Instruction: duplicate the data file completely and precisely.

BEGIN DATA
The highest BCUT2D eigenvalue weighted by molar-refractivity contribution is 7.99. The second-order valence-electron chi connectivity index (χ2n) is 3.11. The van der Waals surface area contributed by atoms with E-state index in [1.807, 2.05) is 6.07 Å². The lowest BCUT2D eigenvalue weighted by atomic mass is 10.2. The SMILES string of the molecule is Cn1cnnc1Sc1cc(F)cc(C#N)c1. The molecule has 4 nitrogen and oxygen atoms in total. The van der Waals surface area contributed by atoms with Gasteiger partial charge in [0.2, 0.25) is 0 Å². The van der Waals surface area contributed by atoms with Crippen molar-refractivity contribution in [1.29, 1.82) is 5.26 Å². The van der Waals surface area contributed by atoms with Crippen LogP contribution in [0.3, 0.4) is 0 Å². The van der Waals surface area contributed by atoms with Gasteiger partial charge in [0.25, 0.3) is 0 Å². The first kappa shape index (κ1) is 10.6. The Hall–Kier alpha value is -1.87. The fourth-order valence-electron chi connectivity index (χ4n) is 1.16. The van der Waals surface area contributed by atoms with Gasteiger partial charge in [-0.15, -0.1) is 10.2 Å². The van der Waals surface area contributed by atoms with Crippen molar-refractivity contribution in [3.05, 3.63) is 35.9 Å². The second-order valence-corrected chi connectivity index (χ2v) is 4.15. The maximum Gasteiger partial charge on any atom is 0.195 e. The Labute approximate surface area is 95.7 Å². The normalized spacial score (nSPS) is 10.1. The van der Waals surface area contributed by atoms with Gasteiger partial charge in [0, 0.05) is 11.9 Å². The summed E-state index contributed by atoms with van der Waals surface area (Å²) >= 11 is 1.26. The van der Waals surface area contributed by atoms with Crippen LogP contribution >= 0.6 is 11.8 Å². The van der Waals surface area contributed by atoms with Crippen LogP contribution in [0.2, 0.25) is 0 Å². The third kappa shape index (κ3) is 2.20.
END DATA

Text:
The highest BCUT2D eigenvalue weighted by molar-refractivity contribution is 7.99. The second-order valence-electron chi connectivity index (χ2n) is 3.11. The van der Waals surface area contributed by atoms with E-state index in [1.807, 2.05) is 6.07 Å². The lowest BCUT2D eigenvalue weighted by atomic mass is 10.2. The SMILES string of the molecule is Cn1cnnc1Sc1cc(F)cc(C#N)c1. The molecule has 4 nitrogen and oxygen atoms in total. The van der Waals surface area contributed by atoms with Gasteiger partial charge in [0.2, 0.25) is 0 Å². The van der Waals surface area contributed by atoms with Crippen molar-refractivity contribution in [1.29, 1.82) is 5.26 Å². The van der Waals surface area contributed by atoms with Crippen LogP contribution in [0.3, 0.4) is 0 Å². The van der Waals surface area contributed by atoms with Gasteiger partial charge in [0.25, 0.3) is 0 Å². The first kappa shape index (κ1) is 10.6. The Hall–Kier alpha value is -1.87. The fourth-order valence-electron chi connectivity index (χ4n) is 1.16. The van der Waals surface area contributed by atoms with Gasteiger partial charge in [-0.15, -0.1) is 10.2 Å². The van der Waals surface area contributed by atoms with Crippen molar-refractivity contribution in [3.05, 3.63) is 35.9 Å². The second-order valence-corrected chi connectivity index (χ2v) is 4.15. The maximum Gasteiger partial charge on any atom is 0.195 e. The Labute approximate surface area is 95.7 Å². The normalized spacial score (nSPS) is 10.1. The van der Waals surface area contributed by atoms with Gasteiger partial charge in [0, 0.05) is 11.9 Å². The summed E-state index contributed by atoms with van der Waals surface area (Å²) >= 11 is 1.26. The van der Waals surface area contributed by atoms with Crippen LogP contribution >= 0.6 is 11.8 Å². The van der Waals surface area contributed by atoms with Crippen LogP contribution in [0.2, 0.25) is 0 Å². The third kappa shape index (κ3) is 2.20.